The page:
“Your grandmother just had a stroke this morning, have a nice day at school.” The exhaust fumes from my mom’s car seem like the only tangible object in the school parking lot. I feel like I could crumple on the asphalt and lay there for eternity. My grandmother? Memories of my childhood with her blur my vision, her toiling away each year to make me homemade pajamas each Christmas, her bringing me chicken broth which somehow served as a panacea to my every childhood illness, the card games, the magic tricks, the daily art projects, and mostly the way her creased pensive face would light up when she saw me. Now I didn’t know if I would ever see her again. What if she could never talk again? What if she couldn’t remember me? What if she was dead? Only the stringent, acrid, scent of carbon dioxide could answer me now. I trek across the gray school yard, lost in thought, staring blankly ahead, hollow to the world around me, my consciousness separated from my physical body.
The boy plasters a smile to his face, masking his broken self. The boy approaches his group of friends in the bleak morning and listens to them complain about homework, driving, AP classes, and keeping his lips sealed about his own internal crisis. From this encounter, the boy rediscovers patience, just as his grandmother would spend hours rocking him to quiet him down as a baby. The next class takes him to a friend that is also suffering loss, and although he keeps silent about his own issues he rediscovers nurture and sympathy through simple words and gestures of consolation, similar to the chicken broth his grandmother used to give him when he was ill. He begins to feel part of his being return to him through his friends. David, still exhausted, wanders to his usual group of friends for lunch and gets a hug from one of them. It is a commonplace greeting for him, but somehow today it makes him feel comforted, like the homemade cookies his grandmother used to make him when he was upset. His spirits lifted, David strolls back to class after lunch, looking at the expanse of blue sky ahead of him, cherishing all of those childhood memories with his grandmother that he was so fortunate to have. Suddenly a rush of blonde hair passes over his eyes and bright blue- eyed girl tells him some entertaining story unmemorable to him in content, but meaningful to him still to this day because I laughed, finally feeling like I could breathe again, finally feeling like myself.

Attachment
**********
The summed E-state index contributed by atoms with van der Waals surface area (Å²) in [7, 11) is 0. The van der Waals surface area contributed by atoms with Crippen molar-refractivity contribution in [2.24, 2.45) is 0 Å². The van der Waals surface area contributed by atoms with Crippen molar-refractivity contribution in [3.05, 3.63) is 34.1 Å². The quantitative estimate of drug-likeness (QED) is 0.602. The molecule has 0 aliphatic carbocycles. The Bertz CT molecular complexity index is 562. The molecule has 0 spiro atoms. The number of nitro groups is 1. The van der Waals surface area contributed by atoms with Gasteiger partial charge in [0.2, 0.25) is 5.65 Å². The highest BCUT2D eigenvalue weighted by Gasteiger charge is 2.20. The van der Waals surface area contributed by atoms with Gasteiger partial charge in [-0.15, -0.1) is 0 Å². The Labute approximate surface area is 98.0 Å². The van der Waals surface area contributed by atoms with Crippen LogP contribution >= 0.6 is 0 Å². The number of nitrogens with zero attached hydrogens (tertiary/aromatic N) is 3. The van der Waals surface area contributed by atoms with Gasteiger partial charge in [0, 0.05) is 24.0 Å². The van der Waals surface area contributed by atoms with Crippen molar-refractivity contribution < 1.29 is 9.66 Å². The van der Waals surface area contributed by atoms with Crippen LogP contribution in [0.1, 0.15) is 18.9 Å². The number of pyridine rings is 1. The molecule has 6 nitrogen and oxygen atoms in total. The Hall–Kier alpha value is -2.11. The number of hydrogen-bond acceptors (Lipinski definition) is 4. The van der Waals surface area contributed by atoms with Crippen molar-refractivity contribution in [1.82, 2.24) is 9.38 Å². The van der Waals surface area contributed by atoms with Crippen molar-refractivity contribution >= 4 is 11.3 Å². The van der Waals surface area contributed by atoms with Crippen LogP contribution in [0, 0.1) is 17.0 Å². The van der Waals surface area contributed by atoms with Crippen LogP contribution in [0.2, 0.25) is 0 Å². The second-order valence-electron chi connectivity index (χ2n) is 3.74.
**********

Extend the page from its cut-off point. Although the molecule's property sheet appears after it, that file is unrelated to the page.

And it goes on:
For this very reason I believe in the power of companionship. Though I was hollow and shattered at the onset of my day, my friends were there for me the whole time without even knowing it, reminding me of some of the best times of my life, and helping me recollect the pieces of my being. Through their presence, somehow no matter what happened I knew would end up alright. Through various seemingly “normal” experiences my friends helped me rediscover myself and overcome the grief that plagued me, filling in my shattered, hollow self through mere association. Though my grandmother was never the same after her stroke, I rely on the power of companionship every day, to inspire me to live my life to my full potential like my grandmother would want me to, and most importantly to laugh and enjoy life every day.